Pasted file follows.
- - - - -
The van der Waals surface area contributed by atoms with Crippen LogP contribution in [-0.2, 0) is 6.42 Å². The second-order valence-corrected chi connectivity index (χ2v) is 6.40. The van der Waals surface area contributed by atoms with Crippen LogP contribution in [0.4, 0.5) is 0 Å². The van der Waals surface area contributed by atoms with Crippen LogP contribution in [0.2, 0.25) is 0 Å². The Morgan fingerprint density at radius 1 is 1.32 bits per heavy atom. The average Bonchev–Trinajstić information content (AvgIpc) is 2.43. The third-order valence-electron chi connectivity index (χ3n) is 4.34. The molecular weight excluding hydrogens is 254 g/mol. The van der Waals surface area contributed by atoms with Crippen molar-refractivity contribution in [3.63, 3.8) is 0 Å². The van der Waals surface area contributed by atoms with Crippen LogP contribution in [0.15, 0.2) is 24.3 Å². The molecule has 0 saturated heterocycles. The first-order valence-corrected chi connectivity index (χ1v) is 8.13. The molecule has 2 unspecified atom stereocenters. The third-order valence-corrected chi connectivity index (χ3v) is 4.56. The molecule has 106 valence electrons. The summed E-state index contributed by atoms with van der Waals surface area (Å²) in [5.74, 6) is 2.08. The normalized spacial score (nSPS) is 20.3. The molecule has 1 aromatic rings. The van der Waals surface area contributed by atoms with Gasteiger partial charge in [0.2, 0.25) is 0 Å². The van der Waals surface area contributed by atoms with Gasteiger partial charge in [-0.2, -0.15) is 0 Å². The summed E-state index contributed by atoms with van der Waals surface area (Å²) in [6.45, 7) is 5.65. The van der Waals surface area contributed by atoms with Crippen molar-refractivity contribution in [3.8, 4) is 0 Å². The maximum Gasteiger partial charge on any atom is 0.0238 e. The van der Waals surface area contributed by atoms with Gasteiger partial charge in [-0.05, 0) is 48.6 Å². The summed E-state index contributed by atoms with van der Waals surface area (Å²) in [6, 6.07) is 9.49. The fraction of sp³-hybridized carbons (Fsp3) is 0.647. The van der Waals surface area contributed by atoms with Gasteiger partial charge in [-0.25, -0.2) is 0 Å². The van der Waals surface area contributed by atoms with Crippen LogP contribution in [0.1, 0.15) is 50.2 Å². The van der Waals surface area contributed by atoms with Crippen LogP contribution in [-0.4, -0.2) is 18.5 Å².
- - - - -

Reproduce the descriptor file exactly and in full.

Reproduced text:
The van der Waals surface area contributed by atoms with Crippen LogP contribution in [-0.2, 0) is 6.42 Å². The second-order valence-corrected chi connectivity index (χ2v) is 6.40. The van der Waals surface area contributed by atoms with Crippen LogP contribution in [0.4, 0.5) is 0 Å². The van der Waals surface area contributed by atoms with Crippen LogP contribution in [0.2, 0.25) is 0 Å². The Morgan fingerprint density at radius 1 is 1.32 bits per heavy atom. The average Bonchev–Trinajstić information content (AvgIpc) is 2.43. The third-order valence-electron chi connectivity index (χ3n) is 4.34. The molecular weight excluding hydrogens is 254 g/mol. The van der Waals surface area contributed by atoms with Crippen molar-refractivity contribution in [3.63, 3.8) is 0 Å². The van der Waals surface area contributed by atoms with Crippen LogP contribution in [0.15, 0.2) is 24.3 Å². The molecule has 0 saturated heterocycles. The first-order valence-corrected chi connectivity index (χ1v) is 8.13. The molecule has 2 unspecified atom stereocenters. The third-order valence-corrected chi connectivity index (χ3v) is 4.56. The molecule has 106 valence electrons. The summed E-state index contributed by atoms with van der Waals surface area (Å²) in [5.74, 6) is 2.08. The normalized spacial score (nSPS) is 20.3. The molecule has 1 aromatic rings. The van der Waals surface area contributed by atoms with Gasteiger partial charge in [0.2, 0.25) is 0 Å². The van der Waals surface area contributed by atoms with Gasteiger partial charge in [-0.2, -0.15) is 0 Å². The summed E-state index contributed by atoms with van der Waals surface area (Å²) in [6.45, 7) is 5.65. The van der Waals surface area contributed by atoms with Crippen molar-refractivity contribution in [3.8, 4) is 0 Å². The maximum Gasteiger partial charge on any atom is 0.0238 e. The van der Waals surface area contributed by atoms with Gasteiger partial charge in [-0.05, 0) is 48.6 Å². The summed E-state index contributed by atoms with van der Waals surface area (Å²) in [6, 6.07) is 9.49. The fraction of sp³-hybridized carbons (Fsp3) is 0.647. The van der Waals surface area contributed by atoms with Gasteiger partial charge in [-0.25, -0.2) is 0 Å². The van der Waals surface area contributed by atoms with Crippen LogP contribution in [0.1, 0.15) is 50.2 Å². The van der Waals surface area contributed by atoms with Crippen LogP contribution in [-0.4, -0.2) is 18.5 Å².